Brine Flies

The Great Salt Lake is slightly larger than the state of Rhode Island but much smaller than Lake Ontario, the smallest of the Great Lakes. The salinity of the Great Salt Lake varies in different parts of the lake and from one year to the next, but on average it is twice as salty as the oceans and may be more than ten times saltier than sea water. Very few organisms can survive the high salt concentrations. A few forms of algae flourish in the inhospitable waters. Two native animals also are found, brine shrimp and brine flies.

During the summer brine flies proliferate. Some years their numbers are so epic, so staggeringly large, as to approach a biblical scale. If Moses and Pharaoh had staged their encounter in northern Utah, rather than Egypt, there would undoubtedly have been a plague of brine flies mentioned in the Old Testament. The flies are small and do not bite. But they manage to find their way onto every stationary surface and, unless precautions are taken, into every nook and cranny one may imagine, including eyes, ears, nostrils, open mouths, and a few others anatomical features that will pass unmentioned.

A few years ago, in the name of science, I conducted an informal experiment. On a warm summer morning I made the seven mile drive from the eastern mainland to Antelope Island, one of the lake’s larger islands, across a causeway constructed in the 1960s to connect the two. I made the trip slowly, with all of my windows down, and then I reversed my course and returned to the mainland, slowly again. I birded as I drove but also, I was curious as to how many brine flies might accumulate inside the vehicle if I did not drive so fast as to blow them out. By the time I returned to the mainland there were an average of 1-2 brine flies on every square inch of the vehicle’s interior, myself included. I’m not sure how many thousands of the insects I collected during this short drive, but even after repeated cleanings, then and over the intervening years, I continue to find dead flies from this one morning’s drive. My only consolation is that I had the foresight to conduct this experiment in my wife’s car rather than my own.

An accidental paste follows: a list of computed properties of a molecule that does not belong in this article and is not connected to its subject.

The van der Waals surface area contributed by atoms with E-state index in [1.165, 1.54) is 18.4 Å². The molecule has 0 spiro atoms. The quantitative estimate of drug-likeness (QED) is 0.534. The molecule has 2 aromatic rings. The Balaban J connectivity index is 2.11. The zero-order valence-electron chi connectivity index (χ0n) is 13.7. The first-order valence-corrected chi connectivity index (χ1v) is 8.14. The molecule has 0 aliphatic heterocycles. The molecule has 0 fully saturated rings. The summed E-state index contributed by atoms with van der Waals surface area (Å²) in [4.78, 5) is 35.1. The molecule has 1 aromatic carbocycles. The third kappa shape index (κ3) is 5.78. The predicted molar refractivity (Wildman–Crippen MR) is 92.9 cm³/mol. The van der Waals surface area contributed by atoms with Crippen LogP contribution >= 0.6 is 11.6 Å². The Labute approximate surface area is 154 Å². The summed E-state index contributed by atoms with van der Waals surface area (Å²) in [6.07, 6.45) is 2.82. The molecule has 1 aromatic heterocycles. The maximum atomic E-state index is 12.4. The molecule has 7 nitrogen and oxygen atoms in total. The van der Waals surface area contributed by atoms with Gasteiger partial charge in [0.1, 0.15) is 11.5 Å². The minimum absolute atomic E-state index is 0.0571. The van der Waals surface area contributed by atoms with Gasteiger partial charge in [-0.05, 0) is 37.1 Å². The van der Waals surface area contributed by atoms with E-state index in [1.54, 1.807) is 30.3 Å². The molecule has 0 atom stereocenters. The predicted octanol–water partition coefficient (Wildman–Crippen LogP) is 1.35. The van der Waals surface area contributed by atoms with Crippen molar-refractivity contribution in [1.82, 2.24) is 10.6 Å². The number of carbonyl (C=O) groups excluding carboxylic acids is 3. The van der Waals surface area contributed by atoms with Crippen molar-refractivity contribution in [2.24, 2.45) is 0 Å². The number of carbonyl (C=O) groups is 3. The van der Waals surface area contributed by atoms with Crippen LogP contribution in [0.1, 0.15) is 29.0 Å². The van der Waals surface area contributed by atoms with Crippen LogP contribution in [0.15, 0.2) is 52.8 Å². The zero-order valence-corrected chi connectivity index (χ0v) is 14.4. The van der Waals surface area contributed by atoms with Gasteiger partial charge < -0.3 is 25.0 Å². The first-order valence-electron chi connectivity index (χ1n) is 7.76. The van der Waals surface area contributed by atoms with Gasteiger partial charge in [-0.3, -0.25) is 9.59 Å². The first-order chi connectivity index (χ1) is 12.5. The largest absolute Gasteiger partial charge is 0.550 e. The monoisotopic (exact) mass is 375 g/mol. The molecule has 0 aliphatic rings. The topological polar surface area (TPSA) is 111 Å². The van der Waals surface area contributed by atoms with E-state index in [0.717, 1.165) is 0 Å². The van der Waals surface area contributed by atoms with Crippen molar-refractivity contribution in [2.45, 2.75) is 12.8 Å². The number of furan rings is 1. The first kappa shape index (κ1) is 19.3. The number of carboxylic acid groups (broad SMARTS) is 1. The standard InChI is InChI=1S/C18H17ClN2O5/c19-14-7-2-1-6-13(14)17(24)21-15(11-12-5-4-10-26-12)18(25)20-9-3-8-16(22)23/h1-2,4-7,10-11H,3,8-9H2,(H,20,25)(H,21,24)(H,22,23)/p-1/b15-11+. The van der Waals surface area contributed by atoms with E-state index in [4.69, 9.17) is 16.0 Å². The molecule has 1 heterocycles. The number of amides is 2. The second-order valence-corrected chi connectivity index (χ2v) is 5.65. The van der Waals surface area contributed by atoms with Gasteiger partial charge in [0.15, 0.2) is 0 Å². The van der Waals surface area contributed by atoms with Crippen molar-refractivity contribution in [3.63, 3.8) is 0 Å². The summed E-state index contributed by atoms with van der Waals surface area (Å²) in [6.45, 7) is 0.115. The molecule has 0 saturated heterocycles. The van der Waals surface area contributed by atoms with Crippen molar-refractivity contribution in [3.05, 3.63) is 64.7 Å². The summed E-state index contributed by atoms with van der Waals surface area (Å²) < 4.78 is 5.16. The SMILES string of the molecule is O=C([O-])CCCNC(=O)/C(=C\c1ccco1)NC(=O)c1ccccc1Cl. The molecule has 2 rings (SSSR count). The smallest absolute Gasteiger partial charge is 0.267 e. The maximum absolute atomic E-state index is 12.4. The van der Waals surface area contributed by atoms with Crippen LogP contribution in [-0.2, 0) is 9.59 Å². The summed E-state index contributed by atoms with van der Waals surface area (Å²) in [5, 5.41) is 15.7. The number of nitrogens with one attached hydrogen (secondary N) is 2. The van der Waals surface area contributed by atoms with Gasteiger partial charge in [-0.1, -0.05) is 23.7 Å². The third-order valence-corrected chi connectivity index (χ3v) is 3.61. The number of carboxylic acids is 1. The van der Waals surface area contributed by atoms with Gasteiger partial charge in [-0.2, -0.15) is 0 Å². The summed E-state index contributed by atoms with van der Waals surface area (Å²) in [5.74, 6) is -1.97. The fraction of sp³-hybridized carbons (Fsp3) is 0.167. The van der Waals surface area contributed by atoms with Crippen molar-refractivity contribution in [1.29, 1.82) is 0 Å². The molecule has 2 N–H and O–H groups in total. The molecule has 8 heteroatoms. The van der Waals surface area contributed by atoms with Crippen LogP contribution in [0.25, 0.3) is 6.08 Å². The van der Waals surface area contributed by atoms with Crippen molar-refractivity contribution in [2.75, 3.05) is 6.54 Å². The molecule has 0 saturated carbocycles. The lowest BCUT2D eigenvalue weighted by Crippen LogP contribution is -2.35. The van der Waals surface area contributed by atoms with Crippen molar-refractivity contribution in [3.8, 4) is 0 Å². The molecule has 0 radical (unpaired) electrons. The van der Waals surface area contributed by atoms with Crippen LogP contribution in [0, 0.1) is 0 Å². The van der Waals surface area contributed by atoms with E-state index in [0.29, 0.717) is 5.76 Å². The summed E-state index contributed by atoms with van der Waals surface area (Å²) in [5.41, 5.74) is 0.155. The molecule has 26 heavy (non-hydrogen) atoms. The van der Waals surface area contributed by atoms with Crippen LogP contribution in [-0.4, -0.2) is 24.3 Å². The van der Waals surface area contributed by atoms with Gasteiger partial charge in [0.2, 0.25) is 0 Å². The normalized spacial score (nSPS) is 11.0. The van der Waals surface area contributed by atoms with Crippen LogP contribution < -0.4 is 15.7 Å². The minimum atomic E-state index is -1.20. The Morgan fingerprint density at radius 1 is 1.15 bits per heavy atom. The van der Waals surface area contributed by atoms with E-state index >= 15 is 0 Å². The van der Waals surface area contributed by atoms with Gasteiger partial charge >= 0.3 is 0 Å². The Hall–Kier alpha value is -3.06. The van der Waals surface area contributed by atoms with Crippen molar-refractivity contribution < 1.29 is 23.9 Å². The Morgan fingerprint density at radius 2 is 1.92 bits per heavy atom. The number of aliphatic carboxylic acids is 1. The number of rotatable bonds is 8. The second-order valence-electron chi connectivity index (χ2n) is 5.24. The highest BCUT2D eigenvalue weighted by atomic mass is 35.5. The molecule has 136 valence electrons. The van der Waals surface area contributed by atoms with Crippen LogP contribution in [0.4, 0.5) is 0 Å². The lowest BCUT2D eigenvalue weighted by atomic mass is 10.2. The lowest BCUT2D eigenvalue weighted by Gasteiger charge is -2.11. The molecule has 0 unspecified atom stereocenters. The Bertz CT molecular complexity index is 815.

Millions of birds take advantage of this plentiful and abundant food source as they migrate across Utah to their winter homes. Waterfowl, waders, and shorebirds easily pluck brine flies from the lake’s surface and mud flats. Dead insects accumulate in drifts at the water’s edge, like banks of dirty snow, and a variety of land birds forage through these all-you-can eat buffets. A few species, such as California gulls, have an interesting approach. They simply open their bills and run through a swarm of airborne flies, until they tire or the flock of flies thins. Then the gulls turn and run back in the opposite direction, bills open, again gorging on the run.

Bird numbers along the shores of the Great Salt Lake have been escalating over the last few weeks as Fall migration begins. As one drives the causeway one never knows what one might see, as the road serves as an artificial collecting point for the flies and therefore also for birds. Birders also accumulate in large numbers along the causeway, scanning the flocks with binoculars and spotting scopes. You can easily recognize those who have birded the causeway before. Their windows are shut and their mouths remain closed.

Lu Giddings (West)

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